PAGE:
From Hong Kong considering banning Telegram to Turkey’s potential block of Sweden and Finland’s NATO membership – Here is your May 18 news briefing

From Hong Kong considering banning Telegram to Turkey’s potential block of Sweden and Finland’s NATO membership – Here is your May 18 news briefing
Source: Apple

To start off, we’re looking into:

Hong Kong might ban Telegram

According to local newspaper Sing Tao Daily, Hong Kong authorities might restrict public access to Telegram, a widely-used messaging service, over issues with “doxxing,” the online exposure of sensitive and personal information.

While it remains unclear how government authorities intend to go about this, they would likely either block public access entirely or remove the app from local stores – a move that often requires cooperation from local service providers. Regardless, the Privacy Commissioner for Personal Data said it’s entitled to block access to messages when necessary, especially those considered doxxing.

Since Telegram serves as a way for citizens to stay updated on the news regarding pro-democracy activists, its ban would pose further concerns about Beijing’s influence over the city’s cyber freedoms.

Housing perks for families with three children in China

China housing
Source: Xinhua News Agency

Last year, China decided to implement a three-child policy amid record low birth rates since 1950. Shortly after, the COVID-19 pandemic kicked off, and to top that off, the property market was struggling with Evergrande at the forefront of the country’s property market woes.

Now though, Chinese cities have found a way to counteract the seemingly unrelated problems. For example, China’s eastern city of Hangzhou is now letting families with three children buy another residence and obtain priority when buying new homes. To avail of these perks, though, the third kid has to be born after May 31 last year, which is when China abolished its two-child policy.

This is in line with the Chinese government’s principle, which is that “houses are for living in, not for speculation,” a principle that officials have repeated, especially after the overdevelopment of the nation’s housing market and the capital crackdowns in the industry.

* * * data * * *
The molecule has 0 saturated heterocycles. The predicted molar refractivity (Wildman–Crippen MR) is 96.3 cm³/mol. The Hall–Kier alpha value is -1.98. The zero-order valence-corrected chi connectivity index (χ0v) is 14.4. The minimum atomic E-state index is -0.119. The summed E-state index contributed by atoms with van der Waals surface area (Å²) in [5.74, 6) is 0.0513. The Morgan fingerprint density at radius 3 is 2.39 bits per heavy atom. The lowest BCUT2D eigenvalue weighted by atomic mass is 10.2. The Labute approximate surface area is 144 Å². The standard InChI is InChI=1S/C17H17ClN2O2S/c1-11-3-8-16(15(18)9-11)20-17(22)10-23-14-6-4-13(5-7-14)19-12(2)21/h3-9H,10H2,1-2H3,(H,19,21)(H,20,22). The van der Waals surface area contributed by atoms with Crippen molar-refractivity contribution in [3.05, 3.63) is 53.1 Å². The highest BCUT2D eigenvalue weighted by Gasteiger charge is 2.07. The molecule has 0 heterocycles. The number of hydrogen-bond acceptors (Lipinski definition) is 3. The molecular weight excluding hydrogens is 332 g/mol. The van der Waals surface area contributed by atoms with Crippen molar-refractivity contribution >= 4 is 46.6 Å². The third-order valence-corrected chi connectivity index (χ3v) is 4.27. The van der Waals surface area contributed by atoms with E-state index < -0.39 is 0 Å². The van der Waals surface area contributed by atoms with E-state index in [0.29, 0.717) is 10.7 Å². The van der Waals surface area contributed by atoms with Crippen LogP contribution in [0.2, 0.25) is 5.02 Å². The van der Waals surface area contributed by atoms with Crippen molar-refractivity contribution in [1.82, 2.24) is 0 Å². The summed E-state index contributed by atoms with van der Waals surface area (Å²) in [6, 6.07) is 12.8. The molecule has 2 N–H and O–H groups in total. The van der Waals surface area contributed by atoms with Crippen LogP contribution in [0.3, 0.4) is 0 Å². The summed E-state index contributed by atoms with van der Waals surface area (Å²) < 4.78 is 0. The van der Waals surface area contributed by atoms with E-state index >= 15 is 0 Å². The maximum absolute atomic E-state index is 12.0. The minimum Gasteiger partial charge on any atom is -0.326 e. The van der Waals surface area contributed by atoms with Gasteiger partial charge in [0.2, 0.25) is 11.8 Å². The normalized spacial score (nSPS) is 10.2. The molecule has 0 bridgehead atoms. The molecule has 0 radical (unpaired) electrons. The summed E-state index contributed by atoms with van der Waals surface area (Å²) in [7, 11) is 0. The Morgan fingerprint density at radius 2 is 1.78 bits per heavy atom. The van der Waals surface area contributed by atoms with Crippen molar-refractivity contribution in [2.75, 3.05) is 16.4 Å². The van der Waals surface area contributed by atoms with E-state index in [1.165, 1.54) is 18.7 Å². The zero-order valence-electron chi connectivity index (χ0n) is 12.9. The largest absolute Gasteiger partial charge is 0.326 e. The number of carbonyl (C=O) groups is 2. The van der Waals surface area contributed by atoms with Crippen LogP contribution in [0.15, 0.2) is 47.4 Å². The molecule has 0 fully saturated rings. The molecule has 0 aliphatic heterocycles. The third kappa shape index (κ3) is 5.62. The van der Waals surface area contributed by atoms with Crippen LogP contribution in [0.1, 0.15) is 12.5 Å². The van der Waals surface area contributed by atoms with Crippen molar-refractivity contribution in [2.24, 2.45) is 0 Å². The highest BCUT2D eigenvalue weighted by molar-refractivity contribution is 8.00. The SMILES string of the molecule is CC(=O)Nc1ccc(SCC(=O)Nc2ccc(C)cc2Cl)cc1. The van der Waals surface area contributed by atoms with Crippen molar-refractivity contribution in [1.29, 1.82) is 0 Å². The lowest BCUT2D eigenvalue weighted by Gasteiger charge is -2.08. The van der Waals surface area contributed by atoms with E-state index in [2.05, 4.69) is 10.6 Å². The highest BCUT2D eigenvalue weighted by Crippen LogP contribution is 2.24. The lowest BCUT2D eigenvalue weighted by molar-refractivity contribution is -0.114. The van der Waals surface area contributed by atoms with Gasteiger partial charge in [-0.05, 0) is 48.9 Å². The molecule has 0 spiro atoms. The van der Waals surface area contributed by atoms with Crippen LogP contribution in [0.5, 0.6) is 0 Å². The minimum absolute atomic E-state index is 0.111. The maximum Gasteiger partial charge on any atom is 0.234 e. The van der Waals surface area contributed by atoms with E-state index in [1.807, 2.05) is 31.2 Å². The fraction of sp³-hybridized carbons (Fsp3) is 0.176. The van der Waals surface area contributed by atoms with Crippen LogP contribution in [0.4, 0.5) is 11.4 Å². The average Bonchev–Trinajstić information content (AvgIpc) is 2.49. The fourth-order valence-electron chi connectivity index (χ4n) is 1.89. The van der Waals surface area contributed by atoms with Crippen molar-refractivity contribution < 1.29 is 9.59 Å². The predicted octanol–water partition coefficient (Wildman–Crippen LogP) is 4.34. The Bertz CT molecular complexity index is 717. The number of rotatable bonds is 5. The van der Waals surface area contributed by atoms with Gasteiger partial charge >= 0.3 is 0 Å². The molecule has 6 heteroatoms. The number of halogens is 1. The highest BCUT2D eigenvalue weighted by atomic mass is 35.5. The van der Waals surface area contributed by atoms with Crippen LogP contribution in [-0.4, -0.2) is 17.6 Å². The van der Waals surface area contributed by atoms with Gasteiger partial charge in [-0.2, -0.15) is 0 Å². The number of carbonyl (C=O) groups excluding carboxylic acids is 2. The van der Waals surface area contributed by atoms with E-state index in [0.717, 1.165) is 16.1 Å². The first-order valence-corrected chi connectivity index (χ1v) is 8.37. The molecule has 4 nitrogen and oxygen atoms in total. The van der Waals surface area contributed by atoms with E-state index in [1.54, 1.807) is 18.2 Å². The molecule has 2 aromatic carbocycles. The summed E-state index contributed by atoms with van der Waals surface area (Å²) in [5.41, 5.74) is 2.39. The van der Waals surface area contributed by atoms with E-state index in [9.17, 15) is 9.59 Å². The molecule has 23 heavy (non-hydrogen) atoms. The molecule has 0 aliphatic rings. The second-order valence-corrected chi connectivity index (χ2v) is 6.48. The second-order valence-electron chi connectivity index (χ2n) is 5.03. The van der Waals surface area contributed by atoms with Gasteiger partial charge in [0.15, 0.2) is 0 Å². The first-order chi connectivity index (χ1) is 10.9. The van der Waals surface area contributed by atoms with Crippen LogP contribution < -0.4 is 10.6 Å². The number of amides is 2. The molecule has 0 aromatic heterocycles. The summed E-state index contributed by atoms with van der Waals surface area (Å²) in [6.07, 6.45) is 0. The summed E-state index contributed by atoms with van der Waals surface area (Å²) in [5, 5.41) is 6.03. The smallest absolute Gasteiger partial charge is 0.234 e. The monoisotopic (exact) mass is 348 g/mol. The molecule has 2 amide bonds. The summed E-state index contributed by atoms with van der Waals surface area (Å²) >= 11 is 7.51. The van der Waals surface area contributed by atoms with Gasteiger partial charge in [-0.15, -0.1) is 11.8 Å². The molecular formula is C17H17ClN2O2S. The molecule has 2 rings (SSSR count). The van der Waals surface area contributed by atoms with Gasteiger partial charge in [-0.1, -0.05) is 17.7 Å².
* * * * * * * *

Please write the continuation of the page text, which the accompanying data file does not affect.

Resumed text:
Oligarchs to pay to rebuild Ukraine?

rebuild Ukraine
FILE PHOTO: European Union flags fly outside the European Commission headquarters in Brussels, Belgium, March 6, 2019. REUTERS/Yves Herman

However the war in Ukraine ends, one thing is certain – someone will have to pay to rebuild the country. The question, then, is who? For example, in the first month of the war, some predicted that there was US$119 billion worth of damage done to Ukraine’s infrastructure alone.

According to a leaked proposal draft, one option the EU is mulling over is that Russian oligarchs should, or at least that the money seized from those oligarchs should be put towards the effort. This would be in addition to other financing efforts that could equal up to US$1.1 trillion, according to people familiar with the discussions.

But the EU also said it couldn’t really find all this money on its own, so it’s looking into some more creative solutions to finance the rebuilding. For example, Brussels officials have also called for the entire EU to borrow together to finance loans for Kyiv, which, if it goes through, would be the second time in its history that the bloc has borrowed as a whole rather than as individual member states.

Fuel shortage in Sri Lanka

Sri Lanka crisis
Ranil Wickremesinghe, newly appointed prime minister, arrives at a Buddhist temple after his swearing-in ceremony, amid the country’s economic crisis, in Colombo, Sri Lanka, May 12, 2022. REUTERS/Dinuka Liyanawatte